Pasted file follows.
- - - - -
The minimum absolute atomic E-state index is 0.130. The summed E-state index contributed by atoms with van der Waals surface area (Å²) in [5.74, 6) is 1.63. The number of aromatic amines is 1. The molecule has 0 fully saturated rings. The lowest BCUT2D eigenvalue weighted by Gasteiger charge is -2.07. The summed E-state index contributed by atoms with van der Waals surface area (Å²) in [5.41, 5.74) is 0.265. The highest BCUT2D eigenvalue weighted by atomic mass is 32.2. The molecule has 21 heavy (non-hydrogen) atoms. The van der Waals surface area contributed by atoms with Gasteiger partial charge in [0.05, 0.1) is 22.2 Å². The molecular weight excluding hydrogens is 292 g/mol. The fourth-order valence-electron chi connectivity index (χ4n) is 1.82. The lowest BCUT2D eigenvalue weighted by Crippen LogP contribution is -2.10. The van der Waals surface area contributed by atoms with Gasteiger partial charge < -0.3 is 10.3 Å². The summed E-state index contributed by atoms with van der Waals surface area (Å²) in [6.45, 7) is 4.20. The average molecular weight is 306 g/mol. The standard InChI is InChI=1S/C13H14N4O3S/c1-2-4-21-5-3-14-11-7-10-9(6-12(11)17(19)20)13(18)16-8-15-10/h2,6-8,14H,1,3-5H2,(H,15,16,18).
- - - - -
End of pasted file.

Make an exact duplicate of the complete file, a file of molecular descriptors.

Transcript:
The minimum absolute atomic E-state index is 0.130. The summed E-state index contributed by atoms with van der Waals surface area (Å²) in [5.74, 6) is 1.63. The number of aromatic amines is 1. The molecule has 0 fully saturated rings. The lowest BCUT2D eigenvalue weighted by Gasteiger charge is -2.07. The summed E-state index contributed by atoms with van der Waals surface area (Å²) in [5.41, 5.74) is 0.265. The highest BCUT2D eigenvalue weighted by atomic mass is 32.2. The molecule has 21 heavy (non-hydrogen) atoms. The van der Waals surface area contributed by atoms with Gasteiger partial charge in [0.05, 0.1) is 22.2 Å². The molecular weight excluding hydrogens is 292 g/mol. The fourth-order valence-electron chi connectivity index (χ4n) is 1.82. The lowest BCUT2D eigenvalue weighted by Crippen LogP contribution is -2.10. The van der Waals surface area contributed by atoms with Gasteiger partial charge < -0.3 is 10.3 Å². The summed E-state index contributed by atoms with van der Waals surface area (Å²) in [6.45, 7) is 4.20. The average molecular weight is 306 g/mol. The standard InChI is InChI=1S/C13H14N4O3S/c1-2-4-21-5-3-14-11-7-10-9(6-12(11)17(19)20)13(18)16-8-15-10/h2,6-8,14H,1,3-5H2,(H,15,16,18).